Several people are typing: The good, the bad, and the mansplaining of WikiTribune

On June 30, a spam article was posted to WikiTribune, Jimmy Wales’ news startup that argued “news is broken and we can fix it.” “International Airport Escort service In Mumbai,” it read. “I Provide Good Quality Educated Profile At Very Low 100% Safe And Original. 100 % Satisfied Guaranteed (Age- 19-25) College Girls.” A contributor quickly flagged the post on WikiTribune’s public Slack and changed the page’s view to “private,” resulting in a 404 error for anyone who clicked on the link. The 404 page’s wording then became the topic of discussion. In the newsroom of the future, things are still being worked out. But everything is up for debate. WikiTribune was unveiled in April 2017 with big promises. A community of professional and citizen journalists would work side by side, reporting, fact-checking, combating fake news, and pulling in enough money from readers to support staff journalists
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54 newsrooms, 9 countries, and 9 core ideas: Here’s what two researchers found in a yearlong quest for journalism innovation

Many news organizations are working intensely on sharpening their own profiles and identities, challenging the dogma of neutrality and fleeing away from the catch-all omnibus news ideal for several reasons. The need for a clear media identity grows when online news content is spread in small, unidentifiable bites across the Internet. Also, in order to make people relate to and identity with you, you must show them what you stand for. Show them who you are, and from which perspective — geographically, socio-demographically, or politically — you view the world. Prime examples of news media working with their identities in this targeted way are the Norwegian newspaper Klassekampen (The Class Struggle), the regional online news site Voice of San Diego and The Evergrey in Seattle.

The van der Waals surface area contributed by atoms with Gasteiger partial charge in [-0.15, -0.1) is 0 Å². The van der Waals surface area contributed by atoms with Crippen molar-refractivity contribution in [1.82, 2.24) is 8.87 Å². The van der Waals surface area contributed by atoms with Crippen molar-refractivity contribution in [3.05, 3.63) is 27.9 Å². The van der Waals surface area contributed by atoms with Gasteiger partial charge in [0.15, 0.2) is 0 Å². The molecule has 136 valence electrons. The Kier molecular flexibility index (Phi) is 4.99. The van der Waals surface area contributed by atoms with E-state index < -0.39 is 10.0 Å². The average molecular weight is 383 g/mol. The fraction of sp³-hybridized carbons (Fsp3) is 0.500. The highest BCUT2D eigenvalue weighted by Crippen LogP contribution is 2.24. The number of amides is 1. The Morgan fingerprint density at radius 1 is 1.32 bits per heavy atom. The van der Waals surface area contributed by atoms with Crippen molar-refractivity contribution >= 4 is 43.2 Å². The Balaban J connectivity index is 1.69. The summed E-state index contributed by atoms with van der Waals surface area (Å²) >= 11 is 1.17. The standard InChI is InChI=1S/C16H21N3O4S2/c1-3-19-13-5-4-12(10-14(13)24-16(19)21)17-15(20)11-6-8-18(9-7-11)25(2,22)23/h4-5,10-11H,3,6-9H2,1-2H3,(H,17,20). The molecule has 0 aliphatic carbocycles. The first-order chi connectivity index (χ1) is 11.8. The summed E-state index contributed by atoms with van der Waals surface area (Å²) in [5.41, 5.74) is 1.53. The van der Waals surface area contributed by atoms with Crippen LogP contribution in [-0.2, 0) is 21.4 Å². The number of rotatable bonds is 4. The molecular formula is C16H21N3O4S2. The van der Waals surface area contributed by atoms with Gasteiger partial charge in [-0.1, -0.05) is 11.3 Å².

2. From omnibus to niche

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YouTube has a plan to boost “authoritative” news sources and give grants to news video operations

Google-owned YouTube on Tuesday announced a few improvements it intends to make to the news discovery and viewing experience. The platform has had a bit of a bad run recently: surfacing videos that accuse mass-shooting survivors of being crisis actors, hosting disturbing videos targeting children, encouraging radicalizing behaviors through its recommendation algorithm, frustrating content creators trying to figure out monetization on the platform, blindsiding Wikipedia by saying it would use it to provide context and debunking. (YouTube employees themselves came under attack in April, when a woman shot three people at its headquarters in San Francisco before killing herself.) The post about the platform’s coming changes, rosily titled “Building a better news experience on YouTube, together,” outlines new initiatives, including $25 million worth of grants for news organizations around the world to build out their video operations and tests of local news boosts in YouTube’s connected